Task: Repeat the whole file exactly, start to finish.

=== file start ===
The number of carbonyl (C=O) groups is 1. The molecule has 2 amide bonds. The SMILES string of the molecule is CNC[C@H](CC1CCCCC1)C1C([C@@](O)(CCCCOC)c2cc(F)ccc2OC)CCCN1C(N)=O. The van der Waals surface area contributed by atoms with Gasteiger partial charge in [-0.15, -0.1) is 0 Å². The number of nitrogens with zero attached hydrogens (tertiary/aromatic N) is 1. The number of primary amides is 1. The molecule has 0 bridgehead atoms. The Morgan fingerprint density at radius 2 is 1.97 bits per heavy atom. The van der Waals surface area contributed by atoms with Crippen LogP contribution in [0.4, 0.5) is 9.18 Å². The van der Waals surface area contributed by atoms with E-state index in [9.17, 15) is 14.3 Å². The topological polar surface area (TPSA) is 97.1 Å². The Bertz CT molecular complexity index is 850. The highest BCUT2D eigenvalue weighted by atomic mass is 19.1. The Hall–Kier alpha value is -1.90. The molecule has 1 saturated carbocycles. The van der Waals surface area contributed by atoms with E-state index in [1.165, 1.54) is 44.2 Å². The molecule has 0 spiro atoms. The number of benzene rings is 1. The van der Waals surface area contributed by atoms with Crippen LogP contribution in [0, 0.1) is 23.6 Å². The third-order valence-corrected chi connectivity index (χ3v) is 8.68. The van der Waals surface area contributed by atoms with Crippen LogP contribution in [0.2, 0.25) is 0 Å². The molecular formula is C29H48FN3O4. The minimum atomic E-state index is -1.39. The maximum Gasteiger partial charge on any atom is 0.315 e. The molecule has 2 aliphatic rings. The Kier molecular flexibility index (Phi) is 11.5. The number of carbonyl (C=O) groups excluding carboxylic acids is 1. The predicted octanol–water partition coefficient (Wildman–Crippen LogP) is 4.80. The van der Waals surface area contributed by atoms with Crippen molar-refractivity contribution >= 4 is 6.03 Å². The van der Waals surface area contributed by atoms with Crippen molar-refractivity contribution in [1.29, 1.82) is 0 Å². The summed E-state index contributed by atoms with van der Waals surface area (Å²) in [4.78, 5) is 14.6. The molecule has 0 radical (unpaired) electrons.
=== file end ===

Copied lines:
The number of carbonyl (C=O) groups is 1. The molecule has 2 amide bonds. The SMILES string of the molecule is CNC[C@H](CC1CCCCC1)C1C([C@@](O)(CCCCOC)c2cc(F)ccc2OC)CCCN1C(N)=O. The van der Waals surface area contributed by atoms with Gasteiger partial charge in [-0.15, -0.1) is 0 Å². The number of nitrogens with zero attached hydrogens (tertiary/aromatic N) is 1. The number of primary amides is 1. The molecule has 0 bridgehead atoms. The Morgan fingerprint density at radius 2 is 1.97 bits per heavy atom. The van der Waals surface area contributed by atoms with Crippen LogP contribution in [0.4, 0.5) is 9.18 Å². The van der Waals surface area contributed by atoms with E-state index in [9.17, 15) is 14.3 Å². The topological polar surface area (TPSA) is 97.1 Å². The Bertz CT molecular complexity index is 850. The highest BCUT2D eigenvalue weighted by atomic mass is 19.1. The Hall–Kier alpha value is -1.90. The molecule has 1 saturated carbocycles. The van der Waals surface area contributed by atoms with E-state index in [1.165, 1.54) is 44.2 Å². The molecule has 0 spiro atoms. The number of benzene rings is 1. The van der Waals surface area contributed by atoms with Crippen LogP contribution in [0, 0.1) is 23.6 Å². The third-order valence-corrected chi connectivity index (χ3v) is 8.68. The van der Waals surface area contributed by atoms with Crippen LogP contribution in [0.2, 0.25) is 0 Å². The molecular formula is C29H48FN3O4. The minimum atomic E-state index is -1.39. The maximum Gasteiger partial charge on any atom is 0.315 e. The molecule has 2 aliphatic rings. The Kier molecular flexibility index (Phi) is 11.5. The number of carbonyl (C=O) groups excluding carboxylic acids is 1. The predicted octanol–water partition coefficient (Wildman–Crippen LogP) is 4.80. The van der Waals surface area contributed by atoms with Crippen molar-refractivity contribution >= 4 is 6.03 Å². The van der Waals surface area contributed by atoms with Crippen molar-refractivity contribution in [1.29, 1.82) is 0 Å². The summed E-state index contributed by atoms with van der Waals surface area (Å²) in [4.78, 5) is 14.6. The molecule has 0 radical (unpaired) electrons.